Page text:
This work presents a method to evaluate, from the distribution utility's perspective, the impacts of adopting Domestic Solar Water Heating (DSWH) systems in Brazil, based on demand measurements carried out on two groups of residential households. For the 12 months period evaluated, the case-study shows that using DSWH results in savings of 198 kWh (38%), and active power demand savings at peak times of 860 W (42%) per individual unit. For the distribution utility and per individual unit, using DSWH leads to avoided costs of $ 27.59 (38%), avoided costs due to peak time demand reduction of $ 170.2 (42%), and annual avoided costs of $ 197.79 (41%). This work clearly shows that in the residential section the tariff model and structure is strongly distorted, since it only accounts for the energy consumption per residential unit, and completely disregards the costs associated with power demand availability. Our results show that in Brazil the distribution utility charges only some 15% of the real cost of a hot shower based on electric showerheads.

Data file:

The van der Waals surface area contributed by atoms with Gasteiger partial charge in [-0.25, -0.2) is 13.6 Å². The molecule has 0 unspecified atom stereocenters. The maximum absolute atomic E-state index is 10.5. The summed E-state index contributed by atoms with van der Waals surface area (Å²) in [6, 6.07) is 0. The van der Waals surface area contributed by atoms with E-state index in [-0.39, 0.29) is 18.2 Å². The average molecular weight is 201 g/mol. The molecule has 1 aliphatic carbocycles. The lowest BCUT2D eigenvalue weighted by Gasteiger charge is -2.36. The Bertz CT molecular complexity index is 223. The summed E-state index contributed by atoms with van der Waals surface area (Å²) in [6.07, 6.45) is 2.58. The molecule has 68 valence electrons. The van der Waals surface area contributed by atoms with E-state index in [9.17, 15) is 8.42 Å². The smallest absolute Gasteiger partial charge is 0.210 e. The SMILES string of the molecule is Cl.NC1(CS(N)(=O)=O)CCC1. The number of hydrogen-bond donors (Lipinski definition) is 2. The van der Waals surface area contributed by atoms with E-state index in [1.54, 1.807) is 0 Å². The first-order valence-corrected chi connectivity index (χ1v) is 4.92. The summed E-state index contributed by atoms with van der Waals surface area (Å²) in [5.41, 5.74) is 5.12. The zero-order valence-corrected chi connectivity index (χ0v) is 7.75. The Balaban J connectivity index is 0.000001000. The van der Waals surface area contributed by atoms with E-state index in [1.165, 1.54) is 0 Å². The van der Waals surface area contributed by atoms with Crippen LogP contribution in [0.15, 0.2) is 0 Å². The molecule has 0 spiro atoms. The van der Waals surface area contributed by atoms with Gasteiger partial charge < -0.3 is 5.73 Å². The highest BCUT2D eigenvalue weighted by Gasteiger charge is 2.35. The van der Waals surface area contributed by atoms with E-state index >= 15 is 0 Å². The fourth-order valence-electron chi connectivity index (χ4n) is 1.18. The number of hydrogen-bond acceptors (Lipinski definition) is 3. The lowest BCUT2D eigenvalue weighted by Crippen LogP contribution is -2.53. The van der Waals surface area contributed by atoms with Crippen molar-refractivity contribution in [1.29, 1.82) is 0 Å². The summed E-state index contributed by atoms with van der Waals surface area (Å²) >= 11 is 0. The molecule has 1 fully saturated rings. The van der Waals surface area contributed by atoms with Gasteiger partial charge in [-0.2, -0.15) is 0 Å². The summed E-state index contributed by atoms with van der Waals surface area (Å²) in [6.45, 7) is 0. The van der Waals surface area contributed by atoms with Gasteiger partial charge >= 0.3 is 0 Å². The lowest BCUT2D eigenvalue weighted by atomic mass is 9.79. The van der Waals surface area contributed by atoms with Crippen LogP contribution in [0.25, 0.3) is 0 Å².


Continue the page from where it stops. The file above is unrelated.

Naspolini, Helena F. ; Rüther, Ricardo